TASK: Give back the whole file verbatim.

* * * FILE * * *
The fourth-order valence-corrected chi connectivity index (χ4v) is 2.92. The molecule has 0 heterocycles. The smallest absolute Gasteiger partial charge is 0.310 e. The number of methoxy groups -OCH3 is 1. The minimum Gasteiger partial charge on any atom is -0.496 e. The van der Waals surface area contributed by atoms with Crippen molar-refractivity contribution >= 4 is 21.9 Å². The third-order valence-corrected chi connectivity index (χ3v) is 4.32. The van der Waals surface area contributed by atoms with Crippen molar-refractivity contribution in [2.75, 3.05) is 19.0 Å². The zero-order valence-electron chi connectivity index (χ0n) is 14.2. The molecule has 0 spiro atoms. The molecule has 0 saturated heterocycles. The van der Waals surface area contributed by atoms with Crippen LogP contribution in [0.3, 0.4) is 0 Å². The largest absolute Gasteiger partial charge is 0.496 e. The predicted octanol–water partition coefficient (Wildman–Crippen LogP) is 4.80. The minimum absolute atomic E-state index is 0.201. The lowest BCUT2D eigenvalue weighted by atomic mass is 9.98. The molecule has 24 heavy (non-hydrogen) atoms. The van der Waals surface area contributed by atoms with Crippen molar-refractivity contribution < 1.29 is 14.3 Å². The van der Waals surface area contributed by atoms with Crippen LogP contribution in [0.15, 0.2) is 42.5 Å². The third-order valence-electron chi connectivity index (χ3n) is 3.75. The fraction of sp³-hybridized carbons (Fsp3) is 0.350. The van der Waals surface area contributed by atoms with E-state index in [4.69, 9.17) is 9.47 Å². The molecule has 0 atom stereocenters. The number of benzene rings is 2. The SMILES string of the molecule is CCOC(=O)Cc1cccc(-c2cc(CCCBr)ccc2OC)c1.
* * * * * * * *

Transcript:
The fourth-order valence-corrected chi connectivity index (χ4v) is 2.92. The molecule has 0 heterocycles. The smallest absolute Gasteiger partial charge is 0.310 e. The number of methoxy groups -OCH3 is 1. The minimum Gasteiger partial charge on any atom is -0.496 e. The van der Waals surface area contributed by atoms with Crippen molar-refractivity contribution >= 4 is 21.9 Å². The third-order valence-corrected chi connectivity index (χ3v) is 4.32. The van der Waals surface area contributed by atoms with Crippen molar-refractivity contribution in [2.75, 3.05) is 19.0 Å². The zero-order valence-electron chi connectivity index (χ0n) is 14.2. The molecule has 0 spiro atoms. The molecule has 0 saturated heterocycles. The van der Waals surface area contributed by atoms with Crippen LogP contribution in [0.3, 0.4) is 0 Å². The largest absolute Gasteiger partial charge is 0.496 e. The predicted octanol–water partition coefficient (Wildman–Crippen LogP) is 4.80. The minimum absolute atomic E-state index is 0.201. The lowest BCUT2D eigenvalue weighted by atomic mass is 9.98. The molecule has 24 heavy (non-hydrogen) atoms. The van der Waals surface area contributed by atoms with Crippen molar-refractivity contribution < 1.29 is 14.3 Å². The van der Waals surface area contributed by atoms with Crippen LogP contribution in [0.15, 0.2) is 42.5 Å². The third-order valence-electron chi connectivity index (χ3n) is 3.75. The fraction of sp³-hybridized carbons (Fsp3) is 0.350. The van der Waals surface area contributed by atoms with E-state index in [4.69, 9.17) is 9.47 Å². The molecule has 0 atom stereocenters. The number of benzene rings is 2. The SMILES string of the molecule is CCOC(=O)Cc1cccc(-c2cc(CCCBr)ccc2OC)c1.